Baobab trees are ancient, iconic structures with stalky branches that jut out haphazardly from rugged, thick trunks. These odd-looking trees can grow to an enormous size and are found in low-lying areas in Africa and Australia.
Baobabs are sometimes known as upside-down trees because their spindly branches look like roots reaching up to the sky. The iconic trees are also called monkey bread trees because of their plentiful fruit.
Until recently, these trees seemed nearly indestructible. People have used their cavernous trunks for homes, shops, storage and even a cocktail bar.
But then they began to topple. In early 2016, the Sunland baobab in Modjadjiskloof, South Africa — which had grown to an impressive 62 feet tall and nearly 112 feet in girth — began to split. By late 2017, it had collapsed completely.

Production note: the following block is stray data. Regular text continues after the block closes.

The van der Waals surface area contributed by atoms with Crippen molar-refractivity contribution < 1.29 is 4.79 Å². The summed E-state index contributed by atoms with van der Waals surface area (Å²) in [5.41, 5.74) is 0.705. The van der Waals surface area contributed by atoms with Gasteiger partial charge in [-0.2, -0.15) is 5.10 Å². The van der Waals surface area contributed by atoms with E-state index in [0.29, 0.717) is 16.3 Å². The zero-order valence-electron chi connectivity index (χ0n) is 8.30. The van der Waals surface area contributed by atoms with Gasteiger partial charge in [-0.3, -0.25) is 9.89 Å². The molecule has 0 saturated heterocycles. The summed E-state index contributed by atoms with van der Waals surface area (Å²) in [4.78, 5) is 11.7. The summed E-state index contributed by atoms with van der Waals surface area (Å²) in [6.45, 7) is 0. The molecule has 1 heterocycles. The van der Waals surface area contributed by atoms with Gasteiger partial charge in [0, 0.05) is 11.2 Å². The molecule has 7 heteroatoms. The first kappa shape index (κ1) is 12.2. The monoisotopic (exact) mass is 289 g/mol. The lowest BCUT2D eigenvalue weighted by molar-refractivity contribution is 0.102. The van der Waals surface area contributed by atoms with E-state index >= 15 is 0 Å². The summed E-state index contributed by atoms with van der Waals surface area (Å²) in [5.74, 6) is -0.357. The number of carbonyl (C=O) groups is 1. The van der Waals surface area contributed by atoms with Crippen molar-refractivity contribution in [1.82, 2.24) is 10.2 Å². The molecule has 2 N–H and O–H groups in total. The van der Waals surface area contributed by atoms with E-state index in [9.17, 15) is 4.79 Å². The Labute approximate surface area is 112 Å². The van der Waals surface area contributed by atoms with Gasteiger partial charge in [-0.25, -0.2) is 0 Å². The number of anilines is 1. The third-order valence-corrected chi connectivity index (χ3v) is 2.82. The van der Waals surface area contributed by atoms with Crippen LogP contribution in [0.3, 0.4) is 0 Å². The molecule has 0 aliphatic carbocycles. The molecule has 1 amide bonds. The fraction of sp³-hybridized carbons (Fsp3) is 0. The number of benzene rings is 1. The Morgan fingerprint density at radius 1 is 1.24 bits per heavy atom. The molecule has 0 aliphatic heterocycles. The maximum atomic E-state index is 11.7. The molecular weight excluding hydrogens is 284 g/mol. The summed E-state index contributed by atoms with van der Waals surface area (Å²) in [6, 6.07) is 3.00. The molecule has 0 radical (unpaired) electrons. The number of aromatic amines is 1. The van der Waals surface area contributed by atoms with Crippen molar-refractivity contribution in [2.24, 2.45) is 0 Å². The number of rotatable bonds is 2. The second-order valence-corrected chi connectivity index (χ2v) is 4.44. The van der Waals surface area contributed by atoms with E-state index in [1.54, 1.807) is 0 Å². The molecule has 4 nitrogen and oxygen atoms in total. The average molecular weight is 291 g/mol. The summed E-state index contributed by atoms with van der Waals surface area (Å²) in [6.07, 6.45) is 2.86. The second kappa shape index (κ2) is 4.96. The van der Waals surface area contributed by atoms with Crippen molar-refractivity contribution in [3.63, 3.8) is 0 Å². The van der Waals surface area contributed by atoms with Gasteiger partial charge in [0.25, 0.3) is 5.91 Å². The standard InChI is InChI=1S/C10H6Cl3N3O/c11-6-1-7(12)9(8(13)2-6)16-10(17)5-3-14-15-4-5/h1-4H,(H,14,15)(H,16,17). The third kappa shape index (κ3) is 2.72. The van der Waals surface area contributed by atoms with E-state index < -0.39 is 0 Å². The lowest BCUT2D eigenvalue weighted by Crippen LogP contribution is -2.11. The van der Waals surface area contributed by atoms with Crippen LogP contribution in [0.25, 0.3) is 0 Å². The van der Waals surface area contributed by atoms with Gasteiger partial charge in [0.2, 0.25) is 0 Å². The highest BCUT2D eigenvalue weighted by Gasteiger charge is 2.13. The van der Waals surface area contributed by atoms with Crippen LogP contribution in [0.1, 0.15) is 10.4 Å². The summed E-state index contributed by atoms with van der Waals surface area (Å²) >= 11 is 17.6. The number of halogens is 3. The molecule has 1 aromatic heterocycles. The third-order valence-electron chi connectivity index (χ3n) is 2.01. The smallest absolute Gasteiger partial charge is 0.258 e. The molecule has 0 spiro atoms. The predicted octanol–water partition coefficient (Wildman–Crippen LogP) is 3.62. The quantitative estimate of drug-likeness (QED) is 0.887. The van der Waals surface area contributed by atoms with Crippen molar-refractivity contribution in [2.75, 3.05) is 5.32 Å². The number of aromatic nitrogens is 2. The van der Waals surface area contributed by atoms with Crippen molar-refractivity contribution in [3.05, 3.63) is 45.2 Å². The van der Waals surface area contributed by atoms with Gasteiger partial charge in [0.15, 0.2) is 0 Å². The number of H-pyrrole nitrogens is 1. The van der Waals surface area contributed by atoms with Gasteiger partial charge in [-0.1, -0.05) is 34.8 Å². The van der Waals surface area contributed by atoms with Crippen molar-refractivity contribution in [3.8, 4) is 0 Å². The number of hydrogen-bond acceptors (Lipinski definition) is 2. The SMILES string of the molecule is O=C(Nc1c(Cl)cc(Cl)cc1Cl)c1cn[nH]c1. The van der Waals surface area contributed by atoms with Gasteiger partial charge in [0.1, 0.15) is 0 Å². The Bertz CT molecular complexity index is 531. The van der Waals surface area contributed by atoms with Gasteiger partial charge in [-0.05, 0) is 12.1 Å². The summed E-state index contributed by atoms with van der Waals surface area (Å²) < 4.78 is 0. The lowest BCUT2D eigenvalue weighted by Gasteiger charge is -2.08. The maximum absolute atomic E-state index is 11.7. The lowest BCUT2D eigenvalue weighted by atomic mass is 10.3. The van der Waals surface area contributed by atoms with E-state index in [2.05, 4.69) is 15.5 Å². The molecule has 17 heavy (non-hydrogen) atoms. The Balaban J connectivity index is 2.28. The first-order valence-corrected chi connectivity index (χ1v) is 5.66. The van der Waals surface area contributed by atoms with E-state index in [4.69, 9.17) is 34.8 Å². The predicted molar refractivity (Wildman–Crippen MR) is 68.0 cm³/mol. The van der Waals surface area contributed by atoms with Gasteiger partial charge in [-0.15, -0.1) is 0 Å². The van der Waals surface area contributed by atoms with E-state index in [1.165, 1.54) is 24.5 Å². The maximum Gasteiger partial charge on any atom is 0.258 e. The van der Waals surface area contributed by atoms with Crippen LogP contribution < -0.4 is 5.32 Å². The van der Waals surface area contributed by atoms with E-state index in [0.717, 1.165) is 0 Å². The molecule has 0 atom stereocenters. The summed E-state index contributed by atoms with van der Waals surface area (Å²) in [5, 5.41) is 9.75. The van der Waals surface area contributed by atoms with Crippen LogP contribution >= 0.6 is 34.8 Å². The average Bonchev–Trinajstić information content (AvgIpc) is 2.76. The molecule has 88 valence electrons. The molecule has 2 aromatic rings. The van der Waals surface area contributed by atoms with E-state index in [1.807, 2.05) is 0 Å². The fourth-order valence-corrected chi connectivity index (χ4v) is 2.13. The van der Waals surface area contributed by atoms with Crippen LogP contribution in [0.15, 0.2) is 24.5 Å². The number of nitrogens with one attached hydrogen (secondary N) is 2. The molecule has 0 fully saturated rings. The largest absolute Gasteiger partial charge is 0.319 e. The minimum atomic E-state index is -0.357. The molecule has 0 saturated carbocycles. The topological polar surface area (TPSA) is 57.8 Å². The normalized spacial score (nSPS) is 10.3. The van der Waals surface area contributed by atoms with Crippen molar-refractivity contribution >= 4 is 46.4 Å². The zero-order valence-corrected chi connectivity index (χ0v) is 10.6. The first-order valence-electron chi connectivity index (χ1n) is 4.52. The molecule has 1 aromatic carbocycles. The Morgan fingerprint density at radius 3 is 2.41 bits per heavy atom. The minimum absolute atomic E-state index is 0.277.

The Sunland baobab, also called the Platland tree, had been functioning as a cocktail bar. Some thought perhaps all those people visiting the tree’s innards may have been the reason for its demise. But it wasn’t the only baobab that crumbled.